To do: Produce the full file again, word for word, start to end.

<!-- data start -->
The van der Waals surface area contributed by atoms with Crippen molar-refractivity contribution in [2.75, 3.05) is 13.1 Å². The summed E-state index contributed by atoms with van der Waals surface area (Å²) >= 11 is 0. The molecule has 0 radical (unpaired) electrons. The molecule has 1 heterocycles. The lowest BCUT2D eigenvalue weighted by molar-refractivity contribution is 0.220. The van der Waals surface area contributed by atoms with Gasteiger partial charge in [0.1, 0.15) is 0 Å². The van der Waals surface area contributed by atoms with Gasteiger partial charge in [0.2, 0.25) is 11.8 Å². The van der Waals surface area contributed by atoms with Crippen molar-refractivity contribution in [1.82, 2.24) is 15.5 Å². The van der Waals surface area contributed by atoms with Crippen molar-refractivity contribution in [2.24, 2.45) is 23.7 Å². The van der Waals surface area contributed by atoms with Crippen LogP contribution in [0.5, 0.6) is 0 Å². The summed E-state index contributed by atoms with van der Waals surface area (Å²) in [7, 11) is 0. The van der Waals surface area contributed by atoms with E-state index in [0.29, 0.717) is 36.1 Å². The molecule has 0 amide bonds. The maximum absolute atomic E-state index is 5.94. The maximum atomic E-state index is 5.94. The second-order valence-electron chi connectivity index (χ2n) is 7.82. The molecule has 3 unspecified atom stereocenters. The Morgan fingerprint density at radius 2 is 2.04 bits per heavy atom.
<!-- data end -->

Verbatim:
The van der Waals surface area contributed by atoms with Crippen molar-refractivity contribution in [2.75, 3.05) is 13.1 Å². The summed E-state index contributed by atoms with van der Waals surface area (Å²) >= 11 is 0. The molecule has 0 radical (unpaired) electrons. The molecule has 1 heterocycles. The lowest BCUT2D eigenvalue weighted by molar-refractivity contribution is 0.220. The van der Waals surface area contributed by atoms with Gasteiger partial charge in [0.1, 0.15) is 0 Å². The van der Waals surface area contributed by atoms with Gasteiger partial charge in [0.2, 0.25) is 11.8 Å². The van der Waals surface area contributed by atoms with Crippen molar-refractivity contribution in [1.82, 2.24) is 15.5 Å². The van der Waals surface area contributed by atoms with Crippen molar-refractivity contribution in [2.24, 2.45) is 23.7 Å². The van der Waals surface area contributed by atoms with Crippen LogP contribution in [0.5, 0.6) is 0 Å². The summed E-state index contributed by atoms with van der Waals surface area (Å²) in [7, 11) is 0. The van der Waals surface area contributed by atoms with E-state index in [0.29, 0.717) is 36.1 Å². The molecule has 0 amide bonds. The maximum absolute atomic E-state index is 5.94. The maximum atomic E-state index is 5.94. The second-order valence-electron chi connectivity index (χ2n) is 7.82. The molecule has 3 unspecified atom stereocenters. The Morgan fingerprint density at radius 2 is 2.04 bits per heavy atom.